Because of the rise in both domestic and external demand for gas, 2004 saw a continuous boom in the the natural gas output, with the proportional weight of its net export in the out put being over 30%.
Table Correlation between Output, Consumption and Export of Energy Sources in 1997– 1997 1998 1999 2000 2001 2002 2003 (esti mated) Oil, mln.t.
Production 305.6 303.4 305.0 323.2 348.1 379.6 421.4 458.Export, total 126.9 137.1 134.5 144.5 159.7 187.5 223.5 253.Export to the non CIS 109.8 117.9 115.7 127.6 137.1 154.8 186.4 213.countries Export to the CIS countries 17.1 19.2 18.8 16.9 22.7 32.7 37.1 40.Net export 119.0 129.2 128.5 138.7 154.7 181.3 213.4 245.Domestic consumption 132.2 125.1 120.5 123.0 122.9 123.5 129.8 131.Net export, as % to outputу 38.8 42.4 42.1 42.9 44.4 47.8 50.6 53.Oil products, mln.t.
Export, total 60.6 53.8 56.9 61.9 70.8 75.0 78.4 82.Export to the non CIS 58.4 51.2 53.9 58.4 68.3 72.5 74.9 78.countries Export to the CIS countries 2.2 2.6 3.0 3.5 2.5 2.6 3.5 4.Net export 56.6 51.0 50.3 61.5 70.5 74.8 78.2 82.Section 3.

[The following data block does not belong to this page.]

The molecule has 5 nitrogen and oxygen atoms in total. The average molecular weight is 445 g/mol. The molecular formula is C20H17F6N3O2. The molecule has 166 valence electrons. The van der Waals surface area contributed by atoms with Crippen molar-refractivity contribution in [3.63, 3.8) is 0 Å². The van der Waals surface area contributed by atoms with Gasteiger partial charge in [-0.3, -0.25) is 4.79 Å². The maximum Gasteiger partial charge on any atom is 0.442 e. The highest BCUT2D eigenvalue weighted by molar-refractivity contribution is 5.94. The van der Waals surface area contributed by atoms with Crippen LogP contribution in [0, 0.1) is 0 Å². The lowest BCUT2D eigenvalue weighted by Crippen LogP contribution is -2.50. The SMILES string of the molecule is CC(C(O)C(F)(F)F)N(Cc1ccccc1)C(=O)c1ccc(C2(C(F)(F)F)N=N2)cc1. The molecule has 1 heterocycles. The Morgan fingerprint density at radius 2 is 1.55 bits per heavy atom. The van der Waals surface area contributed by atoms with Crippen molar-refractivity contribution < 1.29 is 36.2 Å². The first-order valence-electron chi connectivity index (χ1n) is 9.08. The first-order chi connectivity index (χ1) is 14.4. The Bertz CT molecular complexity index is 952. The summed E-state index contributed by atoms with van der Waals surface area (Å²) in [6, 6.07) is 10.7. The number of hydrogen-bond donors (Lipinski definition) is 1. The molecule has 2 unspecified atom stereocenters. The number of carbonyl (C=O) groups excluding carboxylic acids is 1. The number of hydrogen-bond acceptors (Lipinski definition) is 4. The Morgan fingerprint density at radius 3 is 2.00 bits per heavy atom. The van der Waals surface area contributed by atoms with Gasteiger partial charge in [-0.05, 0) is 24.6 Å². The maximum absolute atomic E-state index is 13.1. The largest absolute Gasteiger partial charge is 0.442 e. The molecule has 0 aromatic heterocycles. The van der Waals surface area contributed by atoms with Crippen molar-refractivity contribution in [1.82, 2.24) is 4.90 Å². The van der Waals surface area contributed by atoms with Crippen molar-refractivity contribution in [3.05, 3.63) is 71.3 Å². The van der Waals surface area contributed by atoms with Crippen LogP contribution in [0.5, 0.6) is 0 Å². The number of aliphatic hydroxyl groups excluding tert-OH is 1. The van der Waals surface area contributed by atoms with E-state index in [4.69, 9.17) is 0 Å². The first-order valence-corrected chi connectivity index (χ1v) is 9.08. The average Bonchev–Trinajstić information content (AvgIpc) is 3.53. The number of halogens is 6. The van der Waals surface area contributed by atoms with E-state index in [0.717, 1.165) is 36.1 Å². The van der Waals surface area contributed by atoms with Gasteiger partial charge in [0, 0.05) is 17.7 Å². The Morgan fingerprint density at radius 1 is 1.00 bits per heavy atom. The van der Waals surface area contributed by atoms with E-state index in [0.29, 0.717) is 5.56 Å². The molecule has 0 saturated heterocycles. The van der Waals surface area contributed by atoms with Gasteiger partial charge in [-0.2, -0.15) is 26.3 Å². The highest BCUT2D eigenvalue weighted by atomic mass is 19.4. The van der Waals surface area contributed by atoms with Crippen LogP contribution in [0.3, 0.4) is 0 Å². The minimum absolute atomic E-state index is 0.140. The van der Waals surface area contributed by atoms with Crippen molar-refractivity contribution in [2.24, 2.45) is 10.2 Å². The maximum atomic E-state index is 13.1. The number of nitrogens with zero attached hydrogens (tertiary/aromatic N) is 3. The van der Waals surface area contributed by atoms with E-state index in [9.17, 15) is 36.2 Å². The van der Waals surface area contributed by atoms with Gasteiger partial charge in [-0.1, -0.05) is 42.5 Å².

The real sector 1997 1998 1999 2000 2001 2002 2003 (esti mated) Oil and oil products, mln.t.
Net export of oil and oil 173.4 178.3 184.5 200.2 225.2 256.1 291.6 327.products Net export of oil and oil 56.7 58.8 60.5 61.9 64.7 67.5 69.2 71.products, as % to oil output Natural gas, cub.m. billion Production 571.1 591.0 590.7 584.2 581.5 594.5 620.3 634.Export, total 200.9 200.6 205.4 193.8 180.9 185.5 189.3 200.Export to the non CIS 120.9 125.0 131.1 133.8 131.9 134.2 142.0 144.countries Export to the CIS countries 80.0 75.6 74.3 60.0 48.9 51.3 47.3 56.Net export 196.4 197.6 201.3 189.7 176.8 178.3 180.5 192.Domestic consumption 374.7 393.4 389.4 394.5 404.7 416.2 439.8 442.Net export, as % to outputу 34.4 33.4 34.1 32.5 30.4 30.0 29.1 30.Aggregate indicators Oil and gas output, as mln.